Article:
2) Chain lube will last as long as you think it does. If you start hearing chain noises - clean and lube the chain. The easiest way to clean is with a chain cleaning machine like BiBox, Pedro's makes one, Park.... I ride 200-300 miles a week and try to clean and lube every other week whether it needs it or not.

    There are no silly questions. All riders start out as newbies.
    I don't give a damn for a man who can spell a word only one way.
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  5. #5

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    I was thinking about trying the Polar insulated bottles but I've read mixed reviews. I've used the freezing method with my normal water bottles but only with Carbo-Pro fuel, not water. Sounds like a good idea though. The other option is to get a moderately insulated Camelback, which works pretty well for me. I'd have to say err on the side of over-lubing. The less friction the better.

  6. #6
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    Polar's work for me

    Quote Originally Posted by t0adman
    I was thinking about trying the Polar insulated bottles but I've read mixed reviews. I've used the freezing method with my normal water bottles but only with Carbo-Pro fuel, not water. Sounds like a good idea though. The other option is to get a moderately insulated Camelback, which works pretty well for me. I'd have to say err on the side of over-lubing. The less friction the better.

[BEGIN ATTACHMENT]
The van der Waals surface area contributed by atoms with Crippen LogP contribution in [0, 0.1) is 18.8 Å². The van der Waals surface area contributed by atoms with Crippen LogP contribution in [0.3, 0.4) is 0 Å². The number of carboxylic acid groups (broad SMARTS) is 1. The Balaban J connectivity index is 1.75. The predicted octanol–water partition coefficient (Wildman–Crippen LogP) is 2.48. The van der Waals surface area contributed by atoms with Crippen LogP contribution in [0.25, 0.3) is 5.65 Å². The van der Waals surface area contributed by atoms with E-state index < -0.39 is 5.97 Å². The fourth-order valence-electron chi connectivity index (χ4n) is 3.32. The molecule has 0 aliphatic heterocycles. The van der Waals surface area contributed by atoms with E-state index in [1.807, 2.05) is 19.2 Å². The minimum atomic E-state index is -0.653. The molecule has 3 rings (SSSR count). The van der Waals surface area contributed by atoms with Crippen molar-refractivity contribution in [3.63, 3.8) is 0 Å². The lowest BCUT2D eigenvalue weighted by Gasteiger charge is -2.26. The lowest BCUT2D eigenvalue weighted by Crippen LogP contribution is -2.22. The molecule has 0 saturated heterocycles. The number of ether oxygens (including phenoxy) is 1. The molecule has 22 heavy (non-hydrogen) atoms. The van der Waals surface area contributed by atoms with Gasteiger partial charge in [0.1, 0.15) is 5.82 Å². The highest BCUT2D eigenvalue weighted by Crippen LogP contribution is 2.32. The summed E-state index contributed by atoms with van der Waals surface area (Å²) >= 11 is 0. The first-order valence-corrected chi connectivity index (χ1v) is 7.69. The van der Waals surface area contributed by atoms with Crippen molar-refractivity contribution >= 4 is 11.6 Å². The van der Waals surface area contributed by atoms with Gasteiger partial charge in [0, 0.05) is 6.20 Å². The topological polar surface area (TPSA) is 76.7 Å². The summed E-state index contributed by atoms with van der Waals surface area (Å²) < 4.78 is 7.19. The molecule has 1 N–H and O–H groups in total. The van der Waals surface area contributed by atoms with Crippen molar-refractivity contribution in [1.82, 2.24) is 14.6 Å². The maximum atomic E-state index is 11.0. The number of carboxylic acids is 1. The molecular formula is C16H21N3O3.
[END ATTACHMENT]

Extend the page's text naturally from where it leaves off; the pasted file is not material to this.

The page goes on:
I've used the Polar's and they definitely will keep your drink colder. Last week I had one Polar, one non-insulated. After an hour, the Polar was still cold, the other one was pretty much piss warm. Anyway, not sure it matter's when your grabbing a quick swig, but it is nice to get a cool drink on a hot ride.

  7. #7
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    Quote Originally Posted by mortman
    I've used the Polar's and they definitely will keep your drink colder. Last week I had one Polar, one non-insulated. After an hour, the Polar was still cold, the other one was pretty much piss warm. Anyway, not sure it matter's when your grabbing a quick swig, but it is nice to get a cool drink on a hot ride.

    I agree, Polars work much better than a regular bottle. In Texas, we ride when it's over 100 degrees and Polar will keep water much cooler than a regular bottle. In the summer months, I take a polar bottle about 7/8 full, with the valve open, and stick it in the freezer overnight. It works great.

    Another benefit to Polar is they don't sweat on the outside of the bottle.
    Dave Hickey/ Fort Worth

    My 3Rensho Blog: http://vintage3rensholove.blogspot.com/

  8. #8
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    ProLink distance

    How many miles you get out of a chain lube is very dependent on your local conditions. If you live in a dusty area, you'll end up doing the wipe/lube/wipe routine with much higher frequency. Any time you get caught in significant wetness, you're looking at a re-lube. I live in a moderately humid local climate, so no dust storms. However, it is a rural area so you do get some agricultural stuff in the air. I consistently go 350 miles between re-lubes. You can figure out it's time to re-lube when the chain noise changes. At my re-lube frequency, I regularly get about 10K miles out of a Campy Record 9 chain, so it clearly is frequent enough.